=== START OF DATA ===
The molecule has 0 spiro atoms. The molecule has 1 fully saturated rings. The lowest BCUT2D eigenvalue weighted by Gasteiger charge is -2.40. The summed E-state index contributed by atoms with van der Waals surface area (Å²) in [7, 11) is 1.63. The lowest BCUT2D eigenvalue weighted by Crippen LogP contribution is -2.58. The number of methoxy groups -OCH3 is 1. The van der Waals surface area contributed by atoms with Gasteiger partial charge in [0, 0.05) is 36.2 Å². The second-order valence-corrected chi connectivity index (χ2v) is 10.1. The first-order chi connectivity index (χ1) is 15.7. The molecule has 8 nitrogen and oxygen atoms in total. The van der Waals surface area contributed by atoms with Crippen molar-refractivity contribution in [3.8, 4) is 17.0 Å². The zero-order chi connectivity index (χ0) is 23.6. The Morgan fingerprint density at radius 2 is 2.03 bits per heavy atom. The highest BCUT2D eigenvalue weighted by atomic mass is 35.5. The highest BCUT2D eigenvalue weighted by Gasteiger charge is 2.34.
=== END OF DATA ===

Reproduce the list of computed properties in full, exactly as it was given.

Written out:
The molecule has 0 spiro atoms. The molecule has 1 fully saturated rings. The lowest BCUT2D eigenvalue weighted by Gasteiger charge is -2.40. The summed E-state index contributed by atoms with van der Waals surface area (Å²) in [7, 11) is 1.63. The lowest BCUT2D eigenvalue weighted by Crippen LogP contribution is -2.58. The number of methoxy groups -OCH3 is 1. The van der Waals surface area contributed by atoms with Gasteiger partial charge in [0, 0.05) is 36.2 Å². The second-order valence-corrected chi connectivity index (χ2v) is 10.1. The first-order chi connectivity index (χ1) is 15.7. The molecule has 8 nitrogen and oxygen atoms in total. The van der Waals surface area contributed by atoms with Crippen molar-refractivity contribution in [3.8, 4) is 17.0 Å². The zero-order chi connectivity index (χ0) is 23.6. The Morgan fingerprint density at radius 2 is 2.03 bits per heavy atom. The highest BCUT2D eigenvalue weighted by atomic mass is 35.5. The highest BCUT2D eigenvalue weighted by Gasteiger charge is 2.34.